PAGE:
My grandma made it to the ripe old age of 99 — just a few months shy of her 100th birthday.
In the amazing century she was on the earth, the world changed in ways that, for most of us, would be unimaginable.
In her time, she saw cars and running water become a staple for every household, a world war, commercial flights take off, man walk on the moon, and so many other moments and innovations that were truly awe-inspiring.
In sitting with her one day, in one of her last years, I asked her what was the change that she felt had the most impact in her lifetime.
Her answer surprised me.
She didn’t say commercial flights, because she never took one, she didn’t say computers because she was ‘too old’ to bother using them, she didn’t even mention space exploration.
For Gram, electricity in her home was the innovation that changed everything. When she talked about it, her eyes wondered, and her face lit up as she told me about the shining lights that broke through the darkness every night, and all the various conveniences that ‘plugging in’ at home introduced to her life.
In my lifetime, there have been no conflicts to the scale of the world wars, and as far as I know, somehow, we haven’t managed to send anyone else back to the moon, despite Elon’s best efforts to revolutionise space travel.
Never-the-less the world has been changing.
When I was young, mobile phones were introduced and perhaps equally, or more importantly, the internet was commercialised, and we started carrying connection around in our pockets.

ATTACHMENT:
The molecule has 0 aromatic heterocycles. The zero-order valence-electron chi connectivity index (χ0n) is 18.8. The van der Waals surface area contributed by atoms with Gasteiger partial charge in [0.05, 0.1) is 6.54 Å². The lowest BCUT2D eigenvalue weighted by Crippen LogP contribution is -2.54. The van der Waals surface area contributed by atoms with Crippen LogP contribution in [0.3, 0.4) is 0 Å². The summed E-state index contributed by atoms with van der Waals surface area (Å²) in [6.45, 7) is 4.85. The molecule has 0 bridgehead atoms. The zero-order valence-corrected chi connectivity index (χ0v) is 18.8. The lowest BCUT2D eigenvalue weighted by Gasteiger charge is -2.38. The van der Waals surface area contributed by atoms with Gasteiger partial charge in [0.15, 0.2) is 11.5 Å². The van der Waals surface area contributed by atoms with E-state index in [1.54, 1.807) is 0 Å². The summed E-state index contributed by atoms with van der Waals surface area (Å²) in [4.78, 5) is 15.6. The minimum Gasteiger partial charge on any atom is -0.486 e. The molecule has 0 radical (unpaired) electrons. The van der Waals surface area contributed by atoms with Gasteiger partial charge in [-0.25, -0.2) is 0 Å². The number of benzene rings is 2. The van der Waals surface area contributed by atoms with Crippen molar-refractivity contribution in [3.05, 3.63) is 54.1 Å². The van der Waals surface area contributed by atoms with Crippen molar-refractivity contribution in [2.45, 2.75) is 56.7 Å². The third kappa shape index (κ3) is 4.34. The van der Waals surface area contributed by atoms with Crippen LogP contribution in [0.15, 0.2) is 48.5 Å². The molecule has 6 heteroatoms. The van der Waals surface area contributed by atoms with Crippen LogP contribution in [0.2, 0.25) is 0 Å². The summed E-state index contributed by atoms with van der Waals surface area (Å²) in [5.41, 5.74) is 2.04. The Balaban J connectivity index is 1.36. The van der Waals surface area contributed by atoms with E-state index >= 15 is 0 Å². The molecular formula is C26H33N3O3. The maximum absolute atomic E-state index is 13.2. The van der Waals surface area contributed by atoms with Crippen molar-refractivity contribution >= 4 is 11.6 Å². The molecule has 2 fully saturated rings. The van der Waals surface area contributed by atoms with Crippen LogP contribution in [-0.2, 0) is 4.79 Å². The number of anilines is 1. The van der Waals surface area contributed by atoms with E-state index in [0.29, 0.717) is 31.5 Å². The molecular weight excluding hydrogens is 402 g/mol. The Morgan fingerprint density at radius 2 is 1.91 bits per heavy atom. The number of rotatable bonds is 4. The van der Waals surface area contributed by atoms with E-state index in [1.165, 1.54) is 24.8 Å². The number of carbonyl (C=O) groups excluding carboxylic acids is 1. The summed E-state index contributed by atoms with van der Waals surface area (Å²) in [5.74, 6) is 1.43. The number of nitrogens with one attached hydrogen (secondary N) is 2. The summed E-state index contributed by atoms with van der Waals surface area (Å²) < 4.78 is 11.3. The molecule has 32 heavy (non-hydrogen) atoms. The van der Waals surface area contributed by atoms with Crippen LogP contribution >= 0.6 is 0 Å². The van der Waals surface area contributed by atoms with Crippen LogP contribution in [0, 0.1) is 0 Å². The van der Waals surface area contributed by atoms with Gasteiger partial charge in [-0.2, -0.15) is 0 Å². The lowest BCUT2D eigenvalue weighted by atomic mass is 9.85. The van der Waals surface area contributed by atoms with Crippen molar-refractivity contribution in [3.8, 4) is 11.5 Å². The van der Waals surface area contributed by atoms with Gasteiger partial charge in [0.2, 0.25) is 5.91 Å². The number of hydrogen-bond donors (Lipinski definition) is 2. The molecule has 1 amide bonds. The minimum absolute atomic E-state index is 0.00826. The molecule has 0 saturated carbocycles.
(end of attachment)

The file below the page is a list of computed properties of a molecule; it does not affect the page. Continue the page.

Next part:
These changes, when I think about them, were huge. Despite this, for my peers and I – a generation who hadn’t really experienced much independent life before this technology – they didn’t feel particularly significant at the time.
If I look back now, it’s clear to see how much those two inventions have changed our lives; but were those changes as impactful as electricity was for Gram? Will the internet or smart phone be my answer to that same question years from now?
The truth is, I don’t know, but I also don’t think so. What I can increasingly see as a likely answer to that question, is Artificial Intelligence (AI). Perhaps, in contrast to phones and the web, this answer comes to me because I experienced many years of life without AI, so it feels different; or perhaps it’s because, as a writer and strategist, it’s both a big opportunity and a direct threat to me.
Either way, as new AI-driven tech takes hold, it's now ushering in change that can’t be overlooked, or taken for granted.
The rise of AI in marketing
Artificial Intelligence has actually been in the works for quite some time — decades, not just years or months.
It was a concept and a focus long before The Terminator or the Matrix hit screens, and its uses have --- perhaps surprising to some --- been supporting us for years in various parts of our lives; certainly in marketing and business.
The idea for AI is as old as the 1950s, with famous scientist Alan Turing (see Benedict Cumberbatch in The Imitation Game) writing about it way back then, and the term itself popping up for the first time that decade.
Even that long ago, as humans, we knew where computers were going!
In marketing, for quite some time, we have been using programmatic advertising, which draws on machine learning to analyse huge amounts of data in order to personalise digital ads and delivery, improving ROI while reducing effort.
Siri and Alexa have been supporting our searches for years; AI has been prevalent in online shopping, guiding journeys and recommending products; socials and emails have been shared at the most optimal times to the most receptive customers; and audience personas and insights driven by AI have become more multi-dimensional, dynamic and detailed.
Overall, AI has created a new level of personalisation in customer experience that doesn’t really require ‘a person’ to facilitate it.
So, why hasn’t AI felt like ‘life changing’ technology for most of us, so far?